A key to success in language learning is don’t be afraid. Jump in and have a go! That’s just what a great bunch of language enthusiasts did at the Polyglot Gathering in Berlin when I challenged them to practise their German pronunciation. The result? A new fun video, the “Howtogetfluent.com German pronunciation challenge”.
You can dive straight in by clicking on the YouTube screen at the bottom of this post but before you do, here are a couple of tips for getting started speaking – and reading – German. They’re relevant for other languages too.
Each langauge has its own sound system. You’re going to be moving and shaking your tackle in ways you’re not used to.
New sounds: it’s part of the fun that’s really worth paying attention to very early on in your language learning.
Don’t be tempted to ignore the pronunciation section in your phrase- or textbook.
Since it’s very difficult to practise the sounds of a language just from a description on paper, always choose materials which come with audio files.
Get down among the “natives” but….
….take time out too for focussed work “tuning” your voice and your ear. If you can get a native speaker to help you – best of all a trained specialist – go for it.
You don’t have to sound like a native. You do want to be understood.
For that intonation, tone, stress, and rhythm can be all important too.
On the pronunciation element: focus on sounds that are alien to your own language.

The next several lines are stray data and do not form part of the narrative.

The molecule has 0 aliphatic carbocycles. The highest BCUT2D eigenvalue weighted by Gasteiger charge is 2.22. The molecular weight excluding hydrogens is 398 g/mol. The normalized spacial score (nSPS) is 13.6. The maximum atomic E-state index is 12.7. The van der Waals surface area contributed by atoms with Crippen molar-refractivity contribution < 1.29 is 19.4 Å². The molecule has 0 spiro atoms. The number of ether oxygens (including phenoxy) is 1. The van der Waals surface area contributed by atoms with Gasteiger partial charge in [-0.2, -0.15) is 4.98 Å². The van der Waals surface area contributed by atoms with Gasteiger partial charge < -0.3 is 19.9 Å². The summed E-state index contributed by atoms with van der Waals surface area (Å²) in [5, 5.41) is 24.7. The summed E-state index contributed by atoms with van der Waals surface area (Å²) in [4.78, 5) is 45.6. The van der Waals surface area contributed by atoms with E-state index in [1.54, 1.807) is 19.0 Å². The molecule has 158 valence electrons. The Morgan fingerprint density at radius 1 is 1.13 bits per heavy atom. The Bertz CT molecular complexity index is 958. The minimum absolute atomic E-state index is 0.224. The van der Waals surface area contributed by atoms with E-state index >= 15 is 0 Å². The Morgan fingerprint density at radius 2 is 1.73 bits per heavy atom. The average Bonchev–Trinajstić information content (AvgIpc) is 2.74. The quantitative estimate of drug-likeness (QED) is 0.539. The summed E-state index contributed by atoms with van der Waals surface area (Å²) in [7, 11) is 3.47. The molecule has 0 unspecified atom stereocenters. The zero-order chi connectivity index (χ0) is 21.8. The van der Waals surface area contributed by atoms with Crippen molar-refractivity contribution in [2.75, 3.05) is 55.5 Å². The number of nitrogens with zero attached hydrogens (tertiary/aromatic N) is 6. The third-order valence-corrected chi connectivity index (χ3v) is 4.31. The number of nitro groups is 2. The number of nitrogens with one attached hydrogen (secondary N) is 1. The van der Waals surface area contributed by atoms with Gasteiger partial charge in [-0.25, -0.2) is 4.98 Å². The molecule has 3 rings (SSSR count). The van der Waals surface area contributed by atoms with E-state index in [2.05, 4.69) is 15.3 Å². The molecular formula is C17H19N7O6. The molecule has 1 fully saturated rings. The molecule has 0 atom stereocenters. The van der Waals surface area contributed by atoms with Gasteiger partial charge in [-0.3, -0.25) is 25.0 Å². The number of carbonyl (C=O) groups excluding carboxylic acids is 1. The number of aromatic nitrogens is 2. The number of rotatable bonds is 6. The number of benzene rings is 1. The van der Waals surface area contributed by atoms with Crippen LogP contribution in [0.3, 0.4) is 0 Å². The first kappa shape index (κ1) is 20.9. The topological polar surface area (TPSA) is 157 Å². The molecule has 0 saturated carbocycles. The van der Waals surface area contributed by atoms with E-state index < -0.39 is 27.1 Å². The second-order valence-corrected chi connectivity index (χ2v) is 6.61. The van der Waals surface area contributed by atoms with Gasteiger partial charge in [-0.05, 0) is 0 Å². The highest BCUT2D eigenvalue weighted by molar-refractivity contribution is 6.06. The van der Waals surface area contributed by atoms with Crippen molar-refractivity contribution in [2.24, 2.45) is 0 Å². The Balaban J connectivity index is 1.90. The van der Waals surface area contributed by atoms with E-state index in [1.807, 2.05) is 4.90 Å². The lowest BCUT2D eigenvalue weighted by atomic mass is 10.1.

They may be completely new sounds (such as the soft “ch” [ç] which pops up in Quietscheentchen (rubber duck), to take a random example). This sound also comes up in “Brötchen” (bread roll), along with that difficult German “o” [ø:]….and we meet both in “Eichhörnchen” (squirrel), too.
They may be fine distinctions which your brain may tell you are one sound simply because the contrast is not significant for meaning in the sound system of your own language. So the English “s” and “th” are difficult for Germans while “b” and “v” are difficult for Spanish natives.
These can be trained by focussing on what are called “minimal pairs” – two words with just one, crucial, sound difference: sink/think; bowel/vowel.
Part of the fun in the video was difficult pronunciations combined with those long words so typical of German.
No wonder you can see people taking a step back from the net in the vid. as I flashed orange cards at them with one string of letters after another.
The key here, though, is to realise that part of what we’re dealing with is a writing convention. English too often juxtaposes two concepts to create another, usually related one.
They sound just as long as the German words, it’s just that we write them separately: nail polish (“Nagelpolitur”)
Or we hyphenate them: self-portrait (“Selbstporträt”).
Or we do a bit of both: five hundred and fifty-five (“Fünfhundertfünfundfünfzig”).
Or we do just what the Germans do and run ’em together into new, “compound” words: matchbox (“Streichholtzschechtel”).
As if this inconsistency wasn’t enough for poor English learners, they also need to be aware that sometimes English doesn’t take this approach at all, but spells a concept out rather in the style of the Latin-based languages: infraction of the speed limit (“Geschwindigkeitsüberschreitung”).
So, back to German – and other languages which coin “long” words at the drop of a hat, such as Finnish.
Compared with English, maybe it’s really not such a bad deal.
As your vocabulary of the more common, shorter words expands, the long ones will soon seem a good deal less intimidating.
Talking of hats: do you like my new one?
Erm…here’s that video: